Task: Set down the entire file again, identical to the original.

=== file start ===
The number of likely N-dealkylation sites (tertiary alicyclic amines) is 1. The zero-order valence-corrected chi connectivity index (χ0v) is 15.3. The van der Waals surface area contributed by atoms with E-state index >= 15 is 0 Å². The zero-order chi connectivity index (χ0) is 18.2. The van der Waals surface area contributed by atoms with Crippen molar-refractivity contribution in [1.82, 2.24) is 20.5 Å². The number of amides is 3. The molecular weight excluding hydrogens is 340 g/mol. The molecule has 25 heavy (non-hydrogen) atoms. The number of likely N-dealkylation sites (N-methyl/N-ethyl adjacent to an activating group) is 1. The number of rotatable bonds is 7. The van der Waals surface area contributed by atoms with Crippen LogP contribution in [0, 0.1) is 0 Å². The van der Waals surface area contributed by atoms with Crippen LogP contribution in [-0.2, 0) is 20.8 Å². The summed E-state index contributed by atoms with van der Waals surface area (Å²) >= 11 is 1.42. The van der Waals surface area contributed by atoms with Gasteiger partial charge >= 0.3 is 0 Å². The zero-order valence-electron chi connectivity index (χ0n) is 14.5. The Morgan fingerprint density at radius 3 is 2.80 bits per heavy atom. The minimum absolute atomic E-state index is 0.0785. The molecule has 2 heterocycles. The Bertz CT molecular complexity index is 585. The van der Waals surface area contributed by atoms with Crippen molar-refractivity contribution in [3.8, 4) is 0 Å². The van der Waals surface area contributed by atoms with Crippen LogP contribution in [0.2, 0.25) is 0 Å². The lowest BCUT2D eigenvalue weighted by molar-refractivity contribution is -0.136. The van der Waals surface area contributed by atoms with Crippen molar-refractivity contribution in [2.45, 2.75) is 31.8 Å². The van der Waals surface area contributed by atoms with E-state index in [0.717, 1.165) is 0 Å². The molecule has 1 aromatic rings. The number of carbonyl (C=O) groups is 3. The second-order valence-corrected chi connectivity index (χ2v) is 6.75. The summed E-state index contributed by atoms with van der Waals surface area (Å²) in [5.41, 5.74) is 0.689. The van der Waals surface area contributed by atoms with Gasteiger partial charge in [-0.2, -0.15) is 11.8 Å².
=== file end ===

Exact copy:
The number of likely N-dealkylation sites (tertiary alicyclic amines) is 1. The zero-order valence-corrected chi connectivity index (χ0v) is 15.3. The van der Waals surface area contributed by atoms with E-state index >= 15 is 0 Å². The zero-order chi connectivity index (χ0) is 18.2. The van der Waals surface area contributed by atoms with Crippen molar-refractivity contribution in [1.82, 2.24) is 20.5 Å². The number of amides is 3. The molecular weight excluding hydrogens is 340 g/mol. The molecule has 25 heavy (non-hydrogen) atoms. The number of likely N-dealkylation sites (N-methyl/N-ethyl adjacent to an activating group) is 1. The number of rotatable bonds is 7. The van der Waals surface area contributed by atoms with Crippen LogP contribution in [0, 0.1) is 0 Å². The van der Waals surface area contributed by atoms with Crippen LogP contribution in [-0.2, 0) is 20.8 Å². The summed E-state index contributed by atoms with van der Waals surface area (Å²) >= 11 is 1.42. The van der Waals surface area contributed by atoms with Gasteiger partial charge >= 0.3 is 0 Å². The zero-order valence-electron chi connectivity index (χ0n) is 14.5. The Morgan fingerprint density at radius 3 is 2.80 bits per heavy atom. The minimum absolute atomic E-state index is 0.0785. The molecule has 2 heterocycles. The Bertz CT molecular complexity index is 585. The van der Waals surface area contributed by atoms with Crippen molar-refractivity contribution in [3.8, 4) is 0 Å². The van der Waals surface area contributed by atoms with Crippen LogP contribution in [0.2, 0.25) is 0 Å². The lowest BCUT2D eigenvalue weighted by molar-refractivity contribution is -0.136. The van der Waals surface area contributed by atoms with Crippen molar-refractivity contribution in [2.45, 2.75) is 31.8 Å². The van der Waals surface area contributed by atoms with E-state index in [0.717, 1.165) is 0 Å². The molecule has 1 aromatic rings. The number of carbonyl (C=O) groups is 3. The second-order valence-corrected chi connectivity index (χ2v) is 6.75. The summed E-state index contributed by atoms with van der Waals surface area (Å²) in [5.41, 5.74) is 0.689. The van der Waals surface area contributed by atoms with Gasteiger partial charge in [-0.2, -0.15) is 11.8 Å².